You can’t be anything you want. But you can be everything you are.
Easy, comprehensive, insightful and an effortless fascinating read. There is timeless knowledge on this book. Just as, if you wanted to know how to dominate a basketball court you would ask Michael Jordan, well if you want to train your mind to find peace, calm and purpose, you should ask a Monk.
Jay, who was a vedic Monk, incorporates ancient wisdom and the knowledge he attained at the ashram, to help the reader understand their purpose, pursue it with intention and remain aligned to it. It analyzes human emotions and behaviors such as fear, negativity, ego, relationships and redirects us to view these in totally different perspectives, look at the problems objectively and find ways to conquer them. It lays a path to overcome those obstacles that block us from our potential.
I especially loved that it aimed to help those often swarmed by the thoughts in their head like myself.
The best way to overwrite the voices in your head is to start talking to them.
When we tune out the opinions, expectations and obligations of the world around us, we begin to hear ourselves. The less time you fixate on everyone else, the more time you have to focus on yourself. The more we define ourselves in relation to the people around us, the more lost we are. The book is a great bridge between living how society pushes you to live and how you want to live. Discover your boundaries and the limitations that you set for yourself.
Our identity is wrapped in what others think of us, or more accurately what we think others think of us.
A great take away was Training the mind so you are in control of it. This includes being conscious of what absorbs your mind, practicing mindfulness, Gratitude and ways of dealing with negativity.
Approach negativity by taking a step back and removing yourself from the emotional charge of the moment. You aren’t obligated to react one way or another. How you react depends on your interpretation.
Practice detachment, accept that all things are temporary and that we cannot truly own or control anything. Only by detaching can we gain control of the mind. Detachment is not that you should own nothing, but that nothing should own you.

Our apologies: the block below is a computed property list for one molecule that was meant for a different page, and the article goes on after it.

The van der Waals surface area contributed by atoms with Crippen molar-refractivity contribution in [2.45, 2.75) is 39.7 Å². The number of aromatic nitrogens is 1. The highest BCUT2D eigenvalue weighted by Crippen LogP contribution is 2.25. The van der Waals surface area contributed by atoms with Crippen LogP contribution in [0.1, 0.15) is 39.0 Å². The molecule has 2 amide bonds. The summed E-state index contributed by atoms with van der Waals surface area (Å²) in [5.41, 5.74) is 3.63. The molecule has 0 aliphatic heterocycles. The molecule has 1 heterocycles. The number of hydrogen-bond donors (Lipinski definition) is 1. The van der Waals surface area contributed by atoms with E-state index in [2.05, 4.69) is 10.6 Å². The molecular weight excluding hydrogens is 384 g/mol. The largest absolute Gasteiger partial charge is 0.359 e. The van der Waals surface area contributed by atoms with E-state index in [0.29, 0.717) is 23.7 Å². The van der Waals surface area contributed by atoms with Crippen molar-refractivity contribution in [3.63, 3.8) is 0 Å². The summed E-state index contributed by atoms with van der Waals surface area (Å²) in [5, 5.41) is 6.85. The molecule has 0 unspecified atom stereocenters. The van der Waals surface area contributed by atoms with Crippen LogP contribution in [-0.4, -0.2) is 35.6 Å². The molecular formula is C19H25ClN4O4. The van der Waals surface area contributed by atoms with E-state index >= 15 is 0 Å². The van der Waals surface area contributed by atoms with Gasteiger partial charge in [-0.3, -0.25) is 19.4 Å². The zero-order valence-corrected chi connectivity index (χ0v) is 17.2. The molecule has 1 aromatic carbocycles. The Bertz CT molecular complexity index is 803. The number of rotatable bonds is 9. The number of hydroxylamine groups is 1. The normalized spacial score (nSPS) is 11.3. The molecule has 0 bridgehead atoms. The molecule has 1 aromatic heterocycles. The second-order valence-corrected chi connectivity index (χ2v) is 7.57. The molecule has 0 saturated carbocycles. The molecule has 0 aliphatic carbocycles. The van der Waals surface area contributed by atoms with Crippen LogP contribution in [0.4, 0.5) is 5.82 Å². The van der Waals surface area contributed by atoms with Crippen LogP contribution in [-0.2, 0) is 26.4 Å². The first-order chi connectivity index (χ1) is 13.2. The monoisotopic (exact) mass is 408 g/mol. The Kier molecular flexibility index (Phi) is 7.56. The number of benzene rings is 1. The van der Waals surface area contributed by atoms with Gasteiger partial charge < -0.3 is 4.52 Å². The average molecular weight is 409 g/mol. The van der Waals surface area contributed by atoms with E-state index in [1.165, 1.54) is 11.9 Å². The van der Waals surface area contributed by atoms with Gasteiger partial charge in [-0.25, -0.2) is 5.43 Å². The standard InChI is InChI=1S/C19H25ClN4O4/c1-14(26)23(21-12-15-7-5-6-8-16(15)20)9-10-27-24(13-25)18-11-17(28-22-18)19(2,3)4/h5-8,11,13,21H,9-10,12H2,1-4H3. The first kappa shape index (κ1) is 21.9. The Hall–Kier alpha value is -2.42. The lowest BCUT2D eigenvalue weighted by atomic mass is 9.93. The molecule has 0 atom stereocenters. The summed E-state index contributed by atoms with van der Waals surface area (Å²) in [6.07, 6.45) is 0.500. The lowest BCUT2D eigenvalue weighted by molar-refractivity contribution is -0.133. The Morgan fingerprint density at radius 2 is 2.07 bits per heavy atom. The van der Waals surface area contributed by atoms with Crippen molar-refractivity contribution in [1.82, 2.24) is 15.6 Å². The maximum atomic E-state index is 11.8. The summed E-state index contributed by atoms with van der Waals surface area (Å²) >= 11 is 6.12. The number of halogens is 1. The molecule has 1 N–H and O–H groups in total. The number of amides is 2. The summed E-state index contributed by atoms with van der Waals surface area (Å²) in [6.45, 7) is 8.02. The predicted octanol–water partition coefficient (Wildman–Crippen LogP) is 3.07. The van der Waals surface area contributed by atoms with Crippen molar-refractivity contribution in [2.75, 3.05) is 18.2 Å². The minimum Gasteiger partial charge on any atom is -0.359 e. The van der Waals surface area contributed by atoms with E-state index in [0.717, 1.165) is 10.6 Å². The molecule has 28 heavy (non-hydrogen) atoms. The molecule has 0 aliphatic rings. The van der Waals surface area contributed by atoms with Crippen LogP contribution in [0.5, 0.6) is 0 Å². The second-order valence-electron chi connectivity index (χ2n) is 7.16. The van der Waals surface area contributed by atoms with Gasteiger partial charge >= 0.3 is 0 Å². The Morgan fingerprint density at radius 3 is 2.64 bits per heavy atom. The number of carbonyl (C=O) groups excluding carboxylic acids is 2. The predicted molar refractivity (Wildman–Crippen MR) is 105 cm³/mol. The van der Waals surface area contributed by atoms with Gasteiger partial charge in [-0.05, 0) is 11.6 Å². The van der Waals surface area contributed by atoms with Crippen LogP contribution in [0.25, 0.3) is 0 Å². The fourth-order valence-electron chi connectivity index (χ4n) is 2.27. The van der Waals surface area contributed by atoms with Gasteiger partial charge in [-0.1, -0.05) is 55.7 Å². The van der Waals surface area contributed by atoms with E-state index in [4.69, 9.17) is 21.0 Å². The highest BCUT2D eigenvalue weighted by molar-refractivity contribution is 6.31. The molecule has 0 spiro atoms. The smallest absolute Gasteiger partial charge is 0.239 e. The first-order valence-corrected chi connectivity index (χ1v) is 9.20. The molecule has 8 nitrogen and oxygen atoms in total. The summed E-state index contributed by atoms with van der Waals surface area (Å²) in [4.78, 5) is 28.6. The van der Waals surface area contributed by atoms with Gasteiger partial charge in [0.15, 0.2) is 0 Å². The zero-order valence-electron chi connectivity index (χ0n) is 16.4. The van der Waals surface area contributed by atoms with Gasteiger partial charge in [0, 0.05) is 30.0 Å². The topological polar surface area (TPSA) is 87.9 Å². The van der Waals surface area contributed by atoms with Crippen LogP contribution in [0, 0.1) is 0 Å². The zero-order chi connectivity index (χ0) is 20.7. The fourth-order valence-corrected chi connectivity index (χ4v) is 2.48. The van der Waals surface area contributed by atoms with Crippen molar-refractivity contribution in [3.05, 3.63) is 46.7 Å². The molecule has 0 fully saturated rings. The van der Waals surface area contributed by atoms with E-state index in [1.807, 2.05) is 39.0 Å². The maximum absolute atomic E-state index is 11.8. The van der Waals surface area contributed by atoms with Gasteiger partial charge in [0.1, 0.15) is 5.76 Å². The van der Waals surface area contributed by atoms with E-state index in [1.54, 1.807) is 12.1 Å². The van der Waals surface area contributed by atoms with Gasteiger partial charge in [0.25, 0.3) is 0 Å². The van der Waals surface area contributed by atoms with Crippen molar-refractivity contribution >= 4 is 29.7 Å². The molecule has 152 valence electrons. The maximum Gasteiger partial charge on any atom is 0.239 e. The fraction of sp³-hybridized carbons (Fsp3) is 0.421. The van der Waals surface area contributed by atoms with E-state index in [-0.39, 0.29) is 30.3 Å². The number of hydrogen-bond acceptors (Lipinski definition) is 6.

Be mindful. To yourself and to others. How you treat others is a reflection of how you treat yourself. So treat yourself with the same love and respect you want to show others. Reframe your thoughts. Instead of looking at what goes wrong, tell your mind where it goes right. Reframe your self criticism in terms of knowledge. Celebrate and accumulate constant small wins.
And lastly Service. Plant trees under whose shade you do not plan to sit. The book is a constant reminder that service is the direct path to a meaningful life. Selflessness heals the self.
You do not have to have to give.
I could go on and on and still merely do the book justice by only summarizing it in a few paragraphs. It is an endless journey of working on ourselves as an unending practice and the patience it requires. Learning to appreciate everything. Even the ordinary. Especially the ordinary.
This book, published less than an year ago (September 2020), has attained tremendous success worldwide becoming a Bestseller, and the author, an award winning podcaster with the award for the Best Health and Wellness Creator for the year 2018.
This book is a five star for me, a must read and I would highly recommend it to just about anyone fascinated by finding calm and peace within. You can’t be anything you want. But you can be everything you are! It definitely positively impacted my desire to one day experience the Monk life kind of living.
It is a must have. You should definitely get it!